But at that time a certain monk was sick with a disorder of the bowels, and lay sprawling in his own urine and dung. Now the Exalted One, with Venerable Ananda as attendant monk, wandering from place to place in search of lodging, approached the dwelling-place of that monk. The Exalted One saw that monk lying sprawling in his own urine and dung. Seeing, he approached that monk, and having approached, said this to that monk: "Monk, what ails you?" "Disorder of the bowels, Exalted One." "But have you a monk to wait upon you?" "I have not, Exalted One." "Why do not the monks wait upon you?" "I, Reverend Sir, am of no use to the monks; therefore the monks do not wait upon me."
Then the Exalted One addressed Venerable Ananda: "Go, Ananda, fetch water; we will bathe this monk." "Very well," said Venerable Ananda to the Exalted One, and in obedience to his command fetched water. The Exalted One poured the water; Venerable Ananda bathed the man. The Exalted One grasped him by the head; Venerable Ananda lifted him by the feet; they laid him on a bed.
Then the Exalted One, employing this incident as the source, the subject, of a lesson, convoked the Assembly of Monks and asked the monks one question after another:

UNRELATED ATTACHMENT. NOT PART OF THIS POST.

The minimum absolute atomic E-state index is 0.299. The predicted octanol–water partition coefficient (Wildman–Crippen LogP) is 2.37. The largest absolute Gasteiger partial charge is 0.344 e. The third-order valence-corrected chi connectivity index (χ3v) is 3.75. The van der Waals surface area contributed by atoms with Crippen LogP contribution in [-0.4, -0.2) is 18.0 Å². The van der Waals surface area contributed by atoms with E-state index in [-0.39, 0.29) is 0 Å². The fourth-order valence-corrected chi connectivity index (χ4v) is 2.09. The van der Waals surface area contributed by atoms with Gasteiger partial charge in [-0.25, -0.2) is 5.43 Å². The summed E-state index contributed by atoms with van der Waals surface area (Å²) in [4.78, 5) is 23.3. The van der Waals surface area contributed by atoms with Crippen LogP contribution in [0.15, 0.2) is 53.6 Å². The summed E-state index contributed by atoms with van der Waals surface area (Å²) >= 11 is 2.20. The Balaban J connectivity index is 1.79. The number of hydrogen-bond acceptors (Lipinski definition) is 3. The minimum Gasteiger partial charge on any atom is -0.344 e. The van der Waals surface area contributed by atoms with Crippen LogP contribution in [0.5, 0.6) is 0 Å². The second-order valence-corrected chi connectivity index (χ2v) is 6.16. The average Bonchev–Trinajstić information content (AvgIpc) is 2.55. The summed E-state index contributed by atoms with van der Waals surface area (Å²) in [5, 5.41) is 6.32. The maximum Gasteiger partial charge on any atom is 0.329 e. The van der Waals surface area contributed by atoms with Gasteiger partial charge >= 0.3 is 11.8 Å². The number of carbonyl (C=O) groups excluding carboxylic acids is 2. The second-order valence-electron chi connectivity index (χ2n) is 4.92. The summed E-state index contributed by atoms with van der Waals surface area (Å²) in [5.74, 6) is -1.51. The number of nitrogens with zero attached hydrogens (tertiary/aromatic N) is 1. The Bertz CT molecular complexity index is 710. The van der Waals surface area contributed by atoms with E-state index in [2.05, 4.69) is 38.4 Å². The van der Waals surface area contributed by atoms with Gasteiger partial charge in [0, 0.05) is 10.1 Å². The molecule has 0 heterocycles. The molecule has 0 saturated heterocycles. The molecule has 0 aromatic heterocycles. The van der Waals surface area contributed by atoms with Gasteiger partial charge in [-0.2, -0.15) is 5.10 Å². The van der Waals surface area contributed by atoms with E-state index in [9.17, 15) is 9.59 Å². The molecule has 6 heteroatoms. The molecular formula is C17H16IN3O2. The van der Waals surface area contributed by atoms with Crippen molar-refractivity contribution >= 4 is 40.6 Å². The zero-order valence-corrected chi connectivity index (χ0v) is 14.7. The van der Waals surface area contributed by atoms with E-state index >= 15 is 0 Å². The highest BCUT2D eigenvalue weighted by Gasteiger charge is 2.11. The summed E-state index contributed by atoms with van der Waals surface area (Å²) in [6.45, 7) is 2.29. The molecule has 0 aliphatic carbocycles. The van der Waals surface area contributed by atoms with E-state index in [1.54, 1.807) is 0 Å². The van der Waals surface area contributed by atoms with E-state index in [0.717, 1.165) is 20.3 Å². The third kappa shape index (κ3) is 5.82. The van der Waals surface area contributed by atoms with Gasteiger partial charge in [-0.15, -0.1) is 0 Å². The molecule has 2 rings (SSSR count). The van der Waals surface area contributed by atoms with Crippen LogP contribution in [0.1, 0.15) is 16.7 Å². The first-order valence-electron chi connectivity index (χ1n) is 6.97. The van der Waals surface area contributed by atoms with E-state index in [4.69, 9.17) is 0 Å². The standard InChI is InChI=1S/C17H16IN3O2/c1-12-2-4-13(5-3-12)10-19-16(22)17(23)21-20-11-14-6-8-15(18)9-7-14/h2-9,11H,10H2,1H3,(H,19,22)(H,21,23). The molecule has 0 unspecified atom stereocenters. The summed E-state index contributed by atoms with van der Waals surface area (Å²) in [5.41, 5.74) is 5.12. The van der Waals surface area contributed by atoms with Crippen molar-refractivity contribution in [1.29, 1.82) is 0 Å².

"Monks, is there a sick monk in yonder dwelling-place?" "There is, Exalted One."
"Monks, what ails that monk?" "That monk, Reverend Sir, is sick with a disorder of the bowels."
"But, monks, has that monk anyone to wait upon him?" "He has not, Exalted One."
"Why do not the monks wait upon him?" "That monk, Reverend Sir, is of no use to the monks; therefore the monks do not wait upon him."
"Monks, you have no mother, you have no father, to wait upon you. If you, monks, will not wait upon each other, then who, pray, will wait upon you? Monks, he that would wait upon Me, let him wait upon the sick."